support of the forces engaged on the ground posed coordination problems with the fixed wing air assets of the other services. Then was the problem of air defense coordination. Only in 1965 the Air Force and the Marines had reached an air defense coordination agreement which designated the 7th Air Force Commander as responsible for the air defense of South Vietnam thus having the authority to scramble USMCs alert fighters and declare their Hawk missile control status. The Air Force-Navy cooperation was limited to a vague formulation of coordination control that met the minimum demands of each service component and the return to the route package system (geographic demarcation of respective target areas) that characterized Korean operations.6 Finally, the employment of SACs bombers in Vietnam was not foreordained, nor was the mechanism for their operational control constant throughout the war.7 While SAC remained committed to its nuclear deterrence, Air Force commanders in Vietnam considered it as probably unnecessary. Moreover, the decisions regarding the employment of SACs bombers were made in Washington. Secretary of Defense McNamara believed his military abilities better than those of the military commanders and President Johnson stated I wont let those Air Force generals bomb the smallest outhouse without checking with me.8 Given this disunity of command below the theater commander level, it was almost impossible to achieve any unity of effort in Vietnamese War. The issue occurred in the early stages of the war and continued through the end of the conflict, being never entirely and satisfactorily resolved. It arose from the command arrangements below the theater commander level as well as from doctrinal frictions among the services and their apart perceptions of roles and missions; therefore, each service applied differently the principles of unity of command and unity of effort. Only with the passage of time and the likely failure of operations retrieved the situation enough to warrant a little progress in the second part of the war (Figure 2).9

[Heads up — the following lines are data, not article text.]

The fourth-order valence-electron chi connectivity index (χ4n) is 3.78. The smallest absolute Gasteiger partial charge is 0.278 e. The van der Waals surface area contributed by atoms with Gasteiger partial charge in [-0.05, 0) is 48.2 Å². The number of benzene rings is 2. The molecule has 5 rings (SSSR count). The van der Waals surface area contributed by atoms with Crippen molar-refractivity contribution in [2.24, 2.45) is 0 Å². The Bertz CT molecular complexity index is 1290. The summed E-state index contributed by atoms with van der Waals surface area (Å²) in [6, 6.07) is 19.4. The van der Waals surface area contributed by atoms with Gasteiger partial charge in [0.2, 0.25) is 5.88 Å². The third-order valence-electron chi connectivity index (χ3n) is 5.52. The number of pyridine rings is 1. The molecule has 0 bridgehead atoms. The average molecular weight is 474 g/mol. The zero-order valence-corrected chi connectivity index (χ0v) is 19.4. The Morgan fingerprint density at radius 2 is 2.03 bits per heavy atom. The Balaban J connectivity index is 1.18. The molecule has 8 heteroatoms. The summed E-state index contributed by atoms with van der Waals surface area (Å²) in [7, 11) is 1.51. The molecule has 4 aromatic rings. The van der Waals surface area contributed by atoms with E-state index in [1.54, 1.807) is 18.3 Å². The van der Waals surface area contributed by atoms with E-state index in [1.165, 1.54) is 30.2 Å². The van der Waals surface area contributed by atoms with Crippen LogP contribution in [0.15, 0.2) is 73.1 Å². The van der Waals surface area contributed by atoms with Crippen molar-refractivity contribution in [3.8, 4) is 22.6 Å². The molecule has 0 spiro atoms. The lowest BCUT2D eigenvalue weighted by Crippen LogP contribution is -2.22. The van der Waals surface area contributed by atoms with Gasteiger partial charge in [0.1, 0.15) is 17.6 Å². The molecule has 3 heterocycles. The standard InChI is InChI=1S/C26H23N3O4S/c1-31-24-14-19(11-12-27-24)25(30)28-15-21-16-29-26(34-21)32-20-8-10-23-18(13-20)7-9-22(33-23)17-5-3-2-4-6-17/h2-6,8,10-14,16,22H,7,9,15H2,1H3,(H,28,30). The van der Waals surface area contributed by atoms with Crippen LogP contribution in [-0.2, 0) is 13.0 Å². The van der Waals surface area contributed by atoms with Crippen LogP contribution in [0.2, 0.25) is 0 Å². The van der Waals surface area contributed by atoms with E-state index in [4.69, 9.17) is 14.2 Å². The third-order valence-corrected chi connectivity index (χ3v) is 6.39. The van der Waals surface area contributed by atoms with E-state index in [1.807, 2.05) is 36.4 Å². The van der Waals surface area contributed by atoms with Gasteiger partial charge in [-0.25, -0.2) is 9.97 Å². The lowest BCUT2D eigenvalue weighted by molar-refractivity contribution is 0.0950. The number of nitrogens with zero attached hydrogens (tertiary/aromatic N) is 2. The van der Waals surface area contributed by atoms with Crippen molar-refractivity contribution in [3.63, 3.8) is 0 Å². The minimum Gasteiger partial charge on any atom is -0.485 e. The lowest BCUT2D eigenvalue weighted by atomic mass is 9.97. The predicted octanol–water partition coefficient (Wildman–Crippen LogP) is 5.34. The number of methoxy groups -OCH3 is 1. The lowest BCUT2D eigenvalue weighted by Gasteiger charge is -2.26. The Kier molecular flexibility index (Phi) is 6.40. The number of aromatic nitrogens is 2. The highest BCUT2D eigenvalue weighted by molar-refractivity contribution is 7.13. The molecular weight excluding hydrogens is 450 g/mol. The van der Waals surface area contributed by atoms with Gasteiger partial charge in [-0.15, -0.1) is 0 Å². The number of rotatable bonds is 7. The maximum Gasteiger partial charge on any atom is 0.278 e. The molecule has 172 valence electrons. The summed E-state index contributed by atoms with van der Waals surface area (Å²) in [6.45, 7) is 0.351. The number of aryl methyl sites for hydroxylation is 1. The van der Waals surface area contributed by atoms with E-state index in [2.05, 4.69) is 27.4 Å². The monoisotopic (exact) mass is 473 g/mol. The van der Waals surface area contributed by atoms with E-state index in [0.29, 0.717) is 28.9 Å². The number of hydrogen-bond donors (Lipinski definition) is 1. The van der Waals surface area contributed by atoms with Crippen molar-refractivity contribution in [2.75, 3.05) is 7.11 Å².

Figure 1. Command Relationships (1962-1965)


PRESIDENT Johnson SECDEF Joint Chiefs of Staff McNamara

Taylor (USA)

CINCPAC Felt (USN)

CINCPACAF Smart (USAF) 13 AF Harkins (USA)

COMUSMACV

CINCPAC FLEET Moorer (USN)


TH

2D AIR DIV ADVON

US ARMY SPT GP

FLEET

2D AIR DIV ADVON

COMBAT UNITS

TF-77

Courtesy of Air War College - Command and Control in Air Environment Elective

Figure 1. Command Relationships (1966-1972)


PRESIDENT Johnson SEC DEF McNamara Sharp US Ambassadors Thailand Laos Wheeler

Moorer

Westmorland

Momyer

Courtesy of Air War College - Command and Control in Air Environment Elective

ENDNOTES
1

Winnefeld, James A., and Johnson, Dana J., 1991. Command and Control of Joint Air Operations. Some Lessons Learned from Four Case Studies of an Enduring Issue, p. 41 2 Winnefeld, James A., and Johnson, Dana J., 1993. Joint air Operations. Pursuit of unity in command and control, 1942-1991, p.80 3 Winnefeld, James A., and Johnson, Dana J., 1991. Command and Control of Joint Air Operations. Some Lessons Learned from Four Case Studies of an Enduring Issue, p iv 4 Staaveren, Jacob Van, 2002. Gradual Failure. The Air War over North Vietnam: 19651966, p. 72 5 AFDD-1. Approved by: Michael E. Ryan, General, USAF, Chief of Staff, 1997. Air Force Basic Doctrine, p.13 6 Winnefeld, James A., and Johnson, Dana J., 1991. Command and Control of Joint Air Operations. Some Lessons Learned from Four Case Studies of an Enduring Issue, p.51 7 Winnefeld, James A., and Johnson, Dana J., 1991. Command and Control of Joint Air Operations. Some Lessons Learned from Four Case Studies of an Enduring Issue, p. 48 8 Correll, John T., 1995. The Confessions of Robert S. McNamara, in Air force Magazine, Vol. 78, No. 6, p. 2 9 Webb, Willard J.,and Poole, Walter S., 2007. History of the Joint Chiefs of Staff. The Joint Chiefs of Staff and The War in Vietnam 19711973, p.6

BIBLIOGRAPHY AFDD-1. Approved by: Michael E. Ryan, General, USAF, Chief of Staff, 1997. Air Force Basic Doctrine, Correll, John T., 1995. The Confessions of Robert S. McNamara, in Air force Magazine, Vol. 78, No. 6 Momyer, William W., 1978. Air Power in Three Wars (WWII, Korea, Vietnam) Staaveren, Jacob Van, 2002. Gradual Failure. The Air War over North Vietnam: 19651966 Webb, Willard J.,and Poole, Walter S., 2007. History of the Joint Chiefs of Staff. The Joint Chiefs of Staff and The War in Vietnam 19601968. Part 1 Webb, Willard J.,and Poole, Walter S., 2007. History of the Joint Chiefs of Staff. The Joint Chiefs of Staff and The War in Vietnam 19711973. Part 2 Winnefeld, James A., and Johnson, Dana J., 1991. Command and Control of Joint Air Operations. Some Lessons Learned from Four Case Studies of an Enduring Issue Winnefeld, James A., and Johnson, Dana J., 1993. Joint air Operations. Pursuit of unity in command and control, 1942-1991